D’Vino is just the type of rustic Italian restaurant and wine bar King Street needs, but a recent visit highlighted the challenges restaurant owners are having finding and keeping staff.
The restaurant has a wonderful outdoor dining area that juts onto the street, and a menu that borders on fine dining. White-linen tablecloths on the smaller outdoor tables nod to the high caliber of food.
Everything we ordered on a recent night was first-rate, starting with the gorgeous insalata caprese ($12.99). Large red and yellow tomato slices and flavorful, fresh mozzarella were drizzled with a balsamic glaze and sat on a bed of peppery arugula. On the side was an excellent homemade olive tapenade with a hint of anchovy.
The best entrée was the tortellini con pesto ($18.99), with puffy cheese tortellini, an exceptional pesto cream sauce, and roasted tomatoes and asparagus.
The shrimp scampi ($24.99) featured four enormous shrimp over bucatini pasta, the thick spaghetti that’s hollow in the center, with a light, garlicky sauce made with white wine and butter.
The Sicilian chicken ($26.99), a Saturday special, was expertly seasoned, but slightly dry, so it helped that it sat in a pool of broth made with roasted garlic, olive oil, white wine, parsley, red pepper, lemon juice, oregano and chicken stock.
Co-owner Dino Maniaci said it’s a recipe he updated from Arthur and Rosie Maniaci, his late uncle and aunt, who ran Maniaci’s Cafe Siciliano in the Milwaukee suburb of Fox Point.
The best part were crostini that had been dipped in the broth and then broiled. Roasted red potatoes and mushrooms benefitted from the same juice.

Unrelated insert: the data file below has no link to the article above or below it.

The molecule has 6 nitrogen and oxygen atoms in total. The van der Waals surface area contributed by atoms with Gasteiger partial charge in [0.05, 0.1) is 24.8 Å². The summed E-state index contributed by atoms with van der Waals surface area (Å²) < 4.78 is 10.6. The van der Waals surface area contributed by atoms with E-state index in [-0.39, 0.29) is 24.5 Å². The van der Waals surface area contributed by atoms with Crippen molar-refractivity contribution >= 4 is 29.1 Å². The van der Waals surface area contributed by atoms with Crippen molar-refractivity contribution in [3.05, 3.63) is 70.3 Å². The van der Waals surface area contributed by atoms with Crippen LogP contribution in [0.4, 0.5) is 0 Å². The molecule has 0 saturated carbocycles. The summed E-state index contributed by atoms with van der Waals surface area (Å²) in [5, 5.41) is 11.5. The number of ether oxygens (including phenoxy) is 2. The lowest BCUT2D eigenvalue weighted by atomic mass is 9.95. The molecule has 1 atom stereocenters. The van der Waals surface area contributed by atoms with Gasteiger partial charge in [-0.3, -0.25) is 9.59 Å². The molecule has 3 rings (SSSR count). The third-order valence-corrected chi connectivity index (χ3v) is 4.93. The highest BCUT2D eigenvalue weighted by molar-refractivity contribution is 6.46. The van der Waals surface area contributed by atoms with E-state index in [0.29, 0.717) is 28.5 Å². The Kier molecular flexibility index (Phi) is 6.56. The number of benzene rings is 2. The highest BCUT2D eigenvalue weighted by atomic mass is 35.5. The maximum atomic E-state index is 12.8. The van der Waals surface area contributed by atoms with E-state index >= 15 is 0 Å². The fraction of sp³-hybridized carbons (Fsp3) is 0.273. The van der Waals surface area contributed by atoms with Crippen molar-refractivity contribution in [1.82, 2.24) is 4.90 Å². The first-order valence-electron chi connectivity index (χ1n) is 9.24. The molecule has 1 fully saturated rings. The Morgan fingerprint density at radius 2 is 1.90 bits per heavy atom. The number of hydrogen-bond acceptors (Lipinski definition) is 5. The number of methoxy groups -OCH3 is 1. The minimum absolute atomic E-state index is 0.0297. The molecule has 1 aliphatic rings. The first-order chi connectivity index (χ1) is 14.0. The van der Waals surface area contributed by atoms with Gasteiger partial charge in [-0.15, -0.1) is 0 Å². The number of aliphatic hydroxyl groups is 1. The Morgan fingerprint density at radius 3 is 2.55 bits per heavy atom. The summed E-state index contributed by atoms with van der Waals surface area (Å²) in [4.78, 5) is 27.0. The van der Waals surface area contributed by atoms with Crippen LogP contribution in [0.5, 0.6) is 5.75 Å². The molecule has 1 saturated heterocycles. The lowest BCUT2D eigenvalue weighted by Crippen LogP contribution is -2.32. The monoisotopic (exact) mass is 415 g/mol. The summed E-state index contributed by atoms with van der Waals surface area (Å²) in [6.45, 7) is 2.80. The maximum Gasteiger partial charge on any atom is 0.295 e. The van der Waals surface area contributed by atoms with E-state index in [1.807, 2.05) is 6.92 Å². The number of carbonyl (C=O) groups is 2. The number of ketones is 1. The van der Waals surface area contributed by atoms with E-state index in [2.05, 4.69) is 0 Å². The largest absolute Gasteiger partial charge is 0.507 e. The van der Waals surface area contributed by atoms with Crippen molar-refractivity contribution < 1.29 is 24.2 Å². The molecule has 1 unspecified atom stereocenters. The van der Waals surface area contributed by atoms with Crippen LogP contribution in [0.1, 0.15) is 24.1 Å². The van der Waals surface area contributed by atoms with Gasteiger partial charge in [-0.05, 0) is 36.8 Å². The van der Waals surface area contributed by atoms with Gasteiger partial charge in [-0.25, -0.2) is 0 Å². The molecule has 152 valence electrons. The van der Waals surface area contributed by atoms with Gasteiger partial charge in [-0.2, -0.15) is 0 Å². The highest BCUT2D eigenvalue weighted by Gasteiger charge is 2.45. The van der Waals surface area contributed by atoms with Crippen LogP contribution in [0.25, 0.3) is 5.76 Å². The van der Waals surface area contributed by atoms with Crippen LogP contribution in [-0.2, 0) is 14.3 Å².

After tasting the crostini, the bread on the table from Madison Sourdough suddenly lost its luster.
The desserts were fantastic, particularly the unexpected ricotta zeppoli (normally $9.99), another family recipe, this time from Maniaci’s late uncle Eddie Maniaci’s former Towne Room restaurant in Milwaukee.
Maniaci said the night we dined he had no staff, so his friend, Jeremy Johanski, who works for the local wine distributor Swiss Cellars, pinch-hit with another friend, A.J. Ulwelling.
“They did a great job, but they hadn’t had any experience with the point-of-sale system,” Maniaci said, noting that our order didn’t get placed right away.
Johanski brought us the zeppoli to make up for the main courses taking about an hour to arrive.
The homemade zeppoli are melt-in-your-mouth doughnut holes made with apricots and chocolate chips. They tasted like they should be filled with something, but were instead served with a raspberry dipping sauce.
A square slice of tiramisu ($8) was firm and about as fine a version of this Italian classic as you’re going to find. As impressive was the super-moist orange olive oil cake ($8). Maniaci said he has a baker who comes in once or twice a week and makes both desserts.
Wine is reasonably priced and comes in two glass sizes. The Alice bel colle al casó barbera d’Asti ($10) and the pattini chianti riserva ($9) were both good choices.
We appreciated the cold bottle of water our server brought, poured for us, and left on the table. He gave us another when we ran low.